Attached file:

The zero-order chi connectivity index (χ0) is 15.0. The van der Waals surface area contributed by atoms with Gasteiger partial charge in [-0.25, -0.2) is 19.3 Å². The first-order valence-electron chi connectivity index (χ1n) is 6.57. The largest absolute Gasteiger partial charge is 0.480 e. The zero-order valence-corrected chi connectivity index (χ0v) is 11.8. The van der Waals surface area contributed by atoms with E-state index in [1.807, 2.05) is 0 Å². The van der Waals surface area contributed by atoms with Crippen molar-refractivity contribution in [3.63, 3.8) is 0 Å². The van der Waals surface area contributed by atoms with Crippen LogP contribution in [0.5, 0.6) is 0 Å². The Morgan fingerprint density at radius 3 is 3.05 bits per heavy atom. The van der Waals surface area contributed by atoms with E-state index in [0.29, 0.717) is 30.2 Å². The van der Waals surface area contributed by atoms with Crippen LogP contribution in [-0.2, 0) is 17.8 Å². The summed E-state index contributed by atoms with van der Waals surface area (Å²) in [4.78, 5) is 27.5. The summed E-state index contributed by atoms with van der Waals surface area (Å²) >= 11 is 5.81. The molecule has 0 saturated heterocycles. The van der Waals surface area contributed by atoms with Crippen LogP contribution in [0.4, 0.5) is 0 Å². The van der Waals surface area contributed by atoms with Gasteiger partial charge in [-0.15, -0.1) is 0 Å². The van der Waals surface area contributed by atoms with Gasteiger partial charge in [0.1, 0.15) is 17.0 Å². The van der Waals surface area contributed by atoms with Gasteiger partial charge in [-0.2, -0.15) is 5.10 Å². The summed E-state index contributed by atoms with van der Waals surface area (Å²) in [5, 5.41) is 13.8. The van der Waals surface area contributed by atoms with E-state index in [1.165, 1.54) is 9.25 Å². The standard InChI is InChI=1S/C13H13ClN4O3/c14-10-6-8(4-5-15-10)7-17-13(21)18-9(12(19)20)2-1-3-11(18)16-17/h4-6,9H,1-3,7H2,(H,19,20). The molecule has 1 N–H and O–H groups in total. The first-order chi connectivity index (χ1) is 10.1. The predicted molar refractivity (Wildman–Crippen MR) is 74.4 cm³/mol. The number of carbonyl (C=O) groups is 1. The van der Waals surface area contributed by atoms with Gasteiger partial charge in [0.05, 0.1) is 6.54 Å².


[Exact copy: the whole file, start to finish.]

The zero-order chi connectivity index (χ0) is 15.0. The van der Waals surface area contributed by atoms with Gasteiger partial charge in [-0.25, -0.2) is 19.3 Å². The first-order valence-electron chi connectivity index (χ1n) is 6.57. The largest absolute Gasteiger partial charge is 0.480 e. The zero-order valence-corrected chi connectivity index (χ0v) is 11.8. The van der Waals surface area contributed by atoms with E-state index in [1.807, 2.05) is 0 Å². The van der Waals surface area contributed by atoms with Crippen molar-refractivity contribution in [3.63, 3.8) is 0 Å². The van der Waals surface area contributed by atoms with Crippen LogP contribution in [0.5, 0.6) is 0 Å². The Morgan fingerprint density at radius 3 is 3.05 bits per heavy atom. The van der Waals surface area contributed by atoms with E-state index in [0.29, 0.717) is 30.2 Å². The van der Waals surface area contributed by atoms with Crippen LogP contribution in [-0.2, 0) is 17.8 Å². The summed E-state index contributed by atoms with van der Waals surface area (Å²) in [4.78, 5) is 27.5. The summed E-state index contributed by atoms with van der Waals surface area (Å²) >= 11 is 5.81. The molecule has 0 saturated heterocycles. The van der Waals surface area contributed by atoms with Crippen LogP contribution in [0.4, 0.5) is 0 Å². The van der Waals surface area contributed by atoms with Gasteiger partial charge in [-0.15, -0.1) is 0 Å². The van der Waals surface area contributed by atoms with Gasteiger partial charge in [0.1, 0.15) is 17.0 Å². The van der Waals surface area contributed by atoms with Gasteiger partial charge in [-0.2, -0.15) is 5.10 Å². The summed E-state index contributed by atoms with van der Waals surface area (Å²) in [5, 5.41) is 13.8. The van der Waals surface area contributed by atoms with E-state index in [1.165, 1.54) is 9.25 Å². The standard InChI is InChI=1S/C13H13ClN4O3/c14-10-6-8(4-5-15-10)7-17-13(21)18-9(12(19)20)2-1-3-11(18)16-17/h4-6,9H,1-3,7H2,(H,19,20). The molecule has 1 N–H and O–H groups in total. The first-order chi connectivity index (χ1) is 10.1. The predicted molar refractivity (Wildman–Crippen MR) is 74.4 cm³/mol. The number of carbonyl (C=O) groups is 1. The van der Waals surface area contributed by atoms with Gasteiger partial charge in [0.05, 0.1) is 6.54 Å².